Date of Award

Spring 5-18-2012

Degree Type


Degree Name


Degree Program

Financial Economics


Economics and Finance

Major Professor

Mukherjee, Tarun; Wei, Peihwang

Second Advisor

Wang, Wei

Third Advisor

Whitney, Gerald

Fourth Advisor

Turunen-Red, Arja


The first chapter investigates how corporate governance influences firms’ capital structure behavior. Based on the premise that costs associated with deviations from the target capital structure are positively correlated to the extent of deviation, we hypothesize that the initial deviation from the target will be shorter for a firm with good corporate governance than for a firm with poor corporate governance. We also hypothesize that the former group will employ a higher speed of adjustment towards target than the latter group due primarily to the following reasons. First, a firm with well-placed governance system will adjust at a faster rate because longer it stays deviated, the higher the loss of value it faces. Second, firms with better governance structures enjoy lower adjustment costs. We develop three sets of measures for the quality of corporate governance and analyze how they influence a firm’s rebalancing behavior in presence of relevant control variables. Our results are consistent with the hypotheses.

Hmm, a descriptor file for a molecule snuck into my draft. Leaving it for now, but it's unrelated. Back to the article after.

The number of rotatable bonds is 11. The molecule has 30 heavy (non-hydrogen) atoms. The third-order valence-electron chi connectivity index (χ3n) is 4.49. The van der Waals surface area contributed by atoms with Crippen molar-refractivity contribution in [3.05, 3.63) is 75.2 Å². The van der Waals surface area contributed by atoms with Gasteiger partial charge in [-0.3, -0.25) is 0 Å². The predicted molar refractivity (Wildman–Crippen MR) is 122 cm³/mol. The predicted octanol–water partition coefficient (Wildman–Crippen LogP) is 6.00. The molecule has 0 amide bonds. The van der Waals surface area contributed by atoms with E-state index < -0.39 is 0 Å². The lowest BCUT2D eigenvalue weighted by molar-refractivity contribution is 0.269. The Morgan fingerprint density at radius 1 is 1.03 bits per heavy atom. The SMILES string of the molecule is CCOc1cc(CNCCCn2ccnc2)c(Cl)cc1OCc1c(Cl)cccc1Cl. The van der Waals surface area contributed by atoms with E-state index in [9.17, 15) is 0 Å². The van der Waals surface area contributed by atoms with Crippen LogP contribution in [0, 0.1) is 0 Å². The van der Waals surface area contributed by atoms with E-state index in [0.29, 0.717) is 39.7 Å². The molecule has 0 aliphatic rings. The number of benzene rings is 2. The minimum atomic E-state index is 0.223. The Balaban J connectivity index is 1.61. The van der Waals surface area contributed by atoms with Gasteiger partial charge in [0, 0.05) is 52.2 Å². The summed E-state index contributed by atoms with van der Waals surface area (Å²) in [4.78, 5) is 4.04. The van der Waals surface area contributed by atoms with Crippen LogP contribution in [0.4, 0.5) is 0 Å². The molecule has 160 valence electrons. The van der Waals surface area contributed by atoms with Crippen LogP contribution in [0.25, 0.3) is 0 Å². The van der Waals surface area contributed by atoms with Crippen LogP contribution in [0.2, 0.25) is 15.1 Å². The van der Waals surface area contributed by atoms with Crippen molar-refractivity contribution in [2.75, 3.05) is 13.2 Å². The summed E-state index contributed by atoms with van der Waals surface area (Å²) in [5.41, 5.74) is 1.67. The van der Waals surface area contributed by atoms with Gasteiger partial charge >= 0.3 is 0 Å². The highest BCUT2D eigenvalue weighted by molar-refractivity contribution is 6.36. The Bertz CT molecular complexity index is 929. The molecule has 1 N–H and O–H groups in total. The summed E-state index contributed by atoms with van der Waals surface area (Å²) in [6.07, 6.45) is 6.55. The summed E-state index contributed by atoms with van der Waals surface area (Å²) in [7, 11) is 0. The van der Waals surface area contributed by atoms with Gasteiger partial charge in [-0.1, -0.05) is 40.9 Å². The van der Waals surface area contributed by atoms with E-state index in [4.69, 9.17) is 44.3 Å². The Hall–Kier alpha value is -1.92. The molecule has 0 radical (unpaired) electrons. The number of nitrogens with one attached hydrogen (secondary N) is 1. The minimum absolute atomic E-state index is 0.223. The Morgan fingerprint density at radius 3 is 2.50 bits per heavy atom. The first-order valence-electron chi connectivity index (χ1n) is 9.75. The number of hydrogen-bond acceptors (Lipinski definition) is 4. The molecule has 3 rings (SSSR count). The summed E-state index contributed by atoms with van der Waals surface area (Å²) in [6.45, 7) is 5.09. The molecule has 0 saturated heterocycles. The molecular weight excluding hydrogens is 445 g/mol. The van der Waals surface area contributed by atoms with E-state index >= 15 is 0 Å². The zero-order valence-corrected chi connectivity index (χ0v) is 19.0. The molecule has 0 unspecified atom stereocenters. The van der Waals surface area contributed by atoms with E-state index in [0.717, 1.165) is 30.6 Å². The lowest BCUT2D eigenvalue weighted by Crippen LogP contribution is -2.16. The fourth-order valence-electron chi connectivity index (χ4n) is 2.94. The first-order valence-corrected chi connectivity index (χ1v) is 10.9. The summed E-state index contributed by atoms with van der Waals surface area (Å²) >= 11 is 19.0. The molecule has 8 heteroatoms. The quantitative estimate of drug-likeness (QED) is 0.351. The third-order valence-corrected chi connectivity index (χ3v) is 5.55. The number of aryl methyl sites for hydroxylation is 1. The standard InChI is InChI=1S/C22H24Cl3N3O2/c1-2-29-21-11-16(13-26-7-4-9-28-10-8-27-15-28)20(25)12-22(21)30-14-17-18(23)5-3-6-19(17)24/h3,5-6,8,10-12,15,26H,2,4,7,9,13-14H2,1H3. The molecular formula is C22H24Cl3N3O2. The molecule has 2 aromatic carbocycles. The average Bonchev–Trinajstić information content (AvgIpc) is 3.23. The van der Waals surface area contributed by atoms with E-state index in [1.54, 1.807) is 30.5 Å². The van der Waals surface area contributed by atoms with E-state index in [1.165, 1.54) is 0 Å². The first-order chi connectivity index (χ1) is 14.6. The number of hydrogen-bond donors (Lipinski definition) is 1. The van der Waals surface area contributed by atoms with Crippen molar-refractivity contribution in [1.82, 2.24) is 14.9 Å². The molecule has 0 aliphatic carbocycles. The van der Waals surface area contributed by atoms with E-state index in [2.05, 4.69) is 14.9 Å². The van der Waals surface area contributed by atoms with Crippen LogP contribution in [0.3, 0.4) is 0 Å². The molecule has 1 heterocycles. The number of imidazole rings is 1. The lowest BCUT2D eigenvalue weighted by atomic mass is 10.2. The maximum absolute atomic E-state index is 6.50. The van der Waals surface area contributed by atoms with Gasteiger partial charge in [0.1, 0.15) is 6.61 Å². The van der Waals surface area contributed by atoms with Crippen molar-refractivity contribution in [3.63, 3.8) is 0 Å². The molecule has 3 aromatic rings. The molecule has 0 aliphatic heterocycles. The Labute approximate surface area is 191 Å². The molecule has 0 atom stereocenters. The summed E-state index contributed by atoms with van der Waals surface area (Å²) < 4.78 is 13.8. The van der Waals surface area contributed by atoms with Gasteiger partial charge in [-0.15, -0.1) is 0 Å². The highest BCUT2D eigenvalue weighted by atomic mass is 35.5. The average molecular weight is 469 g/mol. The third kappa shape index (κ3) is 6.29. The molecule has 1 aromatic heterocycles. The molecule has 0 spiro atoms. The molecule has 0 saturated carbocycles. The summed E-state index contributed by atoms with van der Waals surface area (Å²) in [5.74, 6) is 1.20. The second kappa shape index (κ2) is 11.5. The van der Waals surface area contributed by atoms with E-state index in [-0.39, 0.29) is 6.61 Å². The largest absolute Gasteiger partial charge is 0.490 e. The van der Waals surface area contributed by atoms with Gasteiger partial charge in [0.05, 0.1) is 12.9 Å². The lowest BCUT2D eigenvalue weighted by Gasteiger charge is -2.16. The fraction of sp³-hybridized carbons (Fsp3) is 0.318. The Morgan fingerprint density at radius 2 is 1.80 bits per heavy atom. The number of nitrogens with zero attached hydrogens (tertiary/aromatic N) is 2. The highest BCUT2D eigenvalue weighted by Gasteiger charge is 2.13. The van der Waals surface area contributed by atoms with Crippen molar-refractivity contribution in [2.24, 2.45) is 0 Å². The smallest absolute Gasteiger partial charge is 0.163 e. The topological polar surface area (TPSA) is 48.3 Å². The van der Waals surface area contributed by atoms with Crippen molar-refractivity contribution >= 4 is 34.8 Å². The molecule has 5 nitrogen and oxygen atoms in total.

The second chapter explores investors’ reactions to new information on REITs and non-REITs option markets. The real estate market can be fairly volatile; what remains unclear is whether price changes are excessively volatile relative to fundamentals. This study attempts to examine the latter by using the methodology based on Stein (1989), which utilizes option data. The advantage of using option data rather than stock data to assess the reactions to information is that option valuation is not affected by changes in risk premium. Under volatility mean reversion, the changes in implied volatilities of long-term options should be less than those of short-term options. If not, an excessive reaction is suggested. Specifically, the study compares the changes in implied volatilities of options on REITs and non-REITs. Because real estate transactions typically involve a great degree of leverage, reactions can be greater for REITs than for non-REITs; on the other hand, there are several reasons that REITs are subject to potentially a lower degree of excessive reactions. Empirical results indicate that the reactions to information are stronger in non-REITs than in REITs. Moreover, we find that down markets are associated with stronger reactions, which we argue might be due to a leverage effect.


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